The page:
Diamonds are supposed to be forever and a girl's best friend, but lately they are a tough sell. While many of my retail jewelry store customers are still looking for ways to increase their wedding and engagement ring sales, there are plenty of other opportunities for with designer lines of jewelry that could attract a new audience to your store.
The New Jewelry Designer
Since 2013 I've been networking more and more closely with my contacts at MJSA, the Jeweler's Resource Bureau, and Fashion Institute of Technology (FIT) in New York City. Through these associations, I am constantly introduced to young jewelry designers that have a fresh perspective on design, and are struggling for their first placement in a retail store.
Sadly, many of these young designers don't have the experience or confidence to shop their line. Those who do have the confidence, are faced with rejection with excuses like "I have no open to buy" or "my customers won't like your product."
It breaks my heart when I talk to some designers who have tried for so many months and soon years to place just a few pieces in a retail jeweler, but they can't.
Many of these new jewelry designers don't yet really understand the industry they've entered into; they also don't understand why you wouldn't love their jewelry as much as they do.
They will eventually learn.
Great Deals with Designers
We all want to make money and get paid, but as you know, sitting on inventory you paid for is the worst. It's bad for you, and it's bad for the designer.
It's bad for you because you need the cash flow to turn our inventory over. But retail jewelers often overlook the fact that a new designer is also tying up a lot of money in that same inventory. I've even met a few that used their life savings to buy the precious metal and gemstones to manufacture that first wave of inventory.
In fact, I even know a few that had inventory stashed in their basement for more than a year while they tried to sell it.
When it comes to sales and financial management, new jewelry designers are usually taught that they should not place items in stores on memo or consignment. I agree with this, however, I also understand that it's better to get inventory out there so there's a chance it will be sold.
Designers struggling to make a mark might agree to any terms you offer them, including memo. Please don't get me wrong, I'm not saying this as an invitation for the struggling retail jeweler to take advantage of the struggling jewelry designer. Indeed, I'm suggesting a "lets-make-a-deal" scenario as a way to revitalize both of your businesses.
If you do deal with young designers, please have some compassion for their plight and inexperience. While you obviously have standard monthly overhead for running your store, some of these young designers right out of college are struggling to buy PB&J while all their money is tied up in the cost of the inventor they memo to you.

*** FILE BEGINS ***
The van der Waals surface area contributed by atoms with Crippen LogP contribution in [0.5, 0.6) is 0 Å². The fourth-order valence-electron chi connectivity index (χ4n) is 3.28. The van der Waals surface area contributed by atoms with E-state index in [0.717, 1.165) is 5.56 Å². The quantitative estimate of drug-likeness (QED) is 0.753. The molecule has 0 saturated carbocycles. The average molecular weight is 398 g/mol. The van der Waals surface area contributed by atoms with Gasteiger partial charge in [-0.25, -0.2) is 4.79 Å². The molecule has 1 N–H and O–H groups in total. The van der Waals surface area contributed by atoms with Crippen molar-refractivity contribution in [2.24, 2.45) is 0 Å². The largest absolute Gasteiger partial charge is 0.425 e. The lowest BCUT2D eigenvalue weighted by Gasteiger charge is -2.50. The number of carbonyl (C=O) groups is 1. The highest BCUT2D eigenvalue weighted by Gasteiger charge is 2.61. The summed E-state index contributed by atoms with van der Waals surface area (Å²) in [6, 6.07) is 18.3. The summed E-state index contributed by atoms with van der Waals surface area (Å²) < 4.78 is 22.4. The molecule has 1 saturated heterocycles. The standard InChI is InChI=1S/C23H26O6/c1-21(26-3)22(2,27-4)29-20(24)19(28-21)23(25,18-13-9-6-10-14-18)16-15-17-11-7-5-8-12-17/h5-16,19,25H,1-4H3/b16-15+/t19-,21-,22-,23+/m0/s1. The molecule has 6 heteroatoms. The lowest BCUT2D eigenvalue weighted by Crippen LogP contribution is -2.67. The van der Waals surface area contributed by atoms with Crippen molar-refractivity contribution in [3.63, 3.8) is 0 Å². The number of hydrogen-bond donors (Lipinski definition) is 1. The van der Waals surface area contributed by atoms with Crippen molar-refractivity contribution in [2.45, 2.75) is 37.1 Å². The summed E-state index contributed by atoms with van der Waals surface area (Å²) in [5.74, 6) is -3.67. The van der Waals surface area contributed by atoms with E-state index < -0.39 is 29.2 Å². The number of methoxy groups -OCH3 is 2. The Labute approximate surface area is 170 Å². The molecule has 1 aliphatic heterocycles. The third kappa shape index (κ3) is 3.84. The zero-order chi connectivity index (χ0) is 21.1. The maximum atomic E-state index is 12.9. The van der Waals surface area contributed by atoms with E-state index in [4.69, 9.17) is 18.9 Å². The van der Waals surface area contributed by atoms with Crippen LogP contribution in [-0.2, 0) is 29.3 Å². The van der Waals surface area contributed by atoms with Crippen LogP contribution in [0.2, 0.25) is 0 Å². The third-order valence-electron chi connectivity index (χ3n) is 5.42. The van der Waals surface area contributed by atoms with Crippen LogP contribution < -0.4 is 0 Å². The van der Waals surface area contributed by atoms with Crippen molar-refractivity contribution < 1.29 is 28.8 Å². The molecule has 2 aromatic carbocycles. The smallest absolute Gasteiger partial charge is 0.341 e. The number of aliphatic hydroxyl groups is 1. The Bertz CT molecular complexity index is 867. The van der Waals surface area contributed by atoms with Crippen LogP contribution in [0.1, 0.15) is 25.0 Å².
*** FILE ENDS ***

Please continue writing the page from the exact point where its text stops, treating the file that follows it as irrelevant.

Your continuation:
Remember, the inventory is very valuable to them, so when you do sell one of their items, please pay them early, not on time, and certainly not late.
The One of a Kind Jeweler
Now that I've covered some fine details about how you could work with new jewelry designers, let me give you some reasons what's in this for you, the retail jewelry store.
When sales of traditional jewelry, like diamond rings, are slumping, you need to find something else to sell. It's not that no one has money to spend; they just don't want to spend it on what you're trying to sell. So change things up!
Remember at the beginning of the Great Recession how so many jewelers had to change out their lines of gold jeweler for silver, and then start buying scrap gold off the street? That's what needed to be done to survive. But the survival game is not over yet.
Many new jewelry designers can't afford to use precious metals in their styles and have introduced several new materials into the market. Don't be afraid of these materials; in fact, you should be promoting them as lower cost, yet high end designer jewelry.
As a marketing strategy, a retail jeweler could dedicate several feet of showcase space as the "Designers of the Month Collection." Assuming you can find a few new designers who are willing to memo, you can rotate that inventory every 30 days.
Furthermore, if you have 4 new designers on display every week you can rotate one designer out every week. Having something new every week means you have a reason to continue to send weekly emails to your list and promote new inventory through your bog and on social media.
Eventually your store will be known as one that provides a new, unique set of jewelry every month. Maybe you won't sell anything this month, but you can advertise your store as a place that always has something new.
Take some chances with new designer lines, even if you think they won't sell. You'll never know unless you try. When you do find a good designer line, make sure to move it into a permanent location and restock the inventory regularly.
Finding New Designers
Every trade show has some designated area for new designers or first time show exhibitors. Spend some time there and talk to the designers. Don't just breeze by.
I often review Cindy's TrendTracker published on National Jeweler. You can find it here.
Cindy Edelstein also runs the Jeweler's Resource Bureau where she helps support the growth of jewelry designers. You can get in touch with JRB here for some help reaching new designers.
Lastly, you can contact me directly for introductions to a few designers I know and work with as well.
If all this seems a little farfetched, let me just remind you that if the same old products and marketing are not helping your slow recovery from the recession, then it's time to rethink what you are doing and try something new.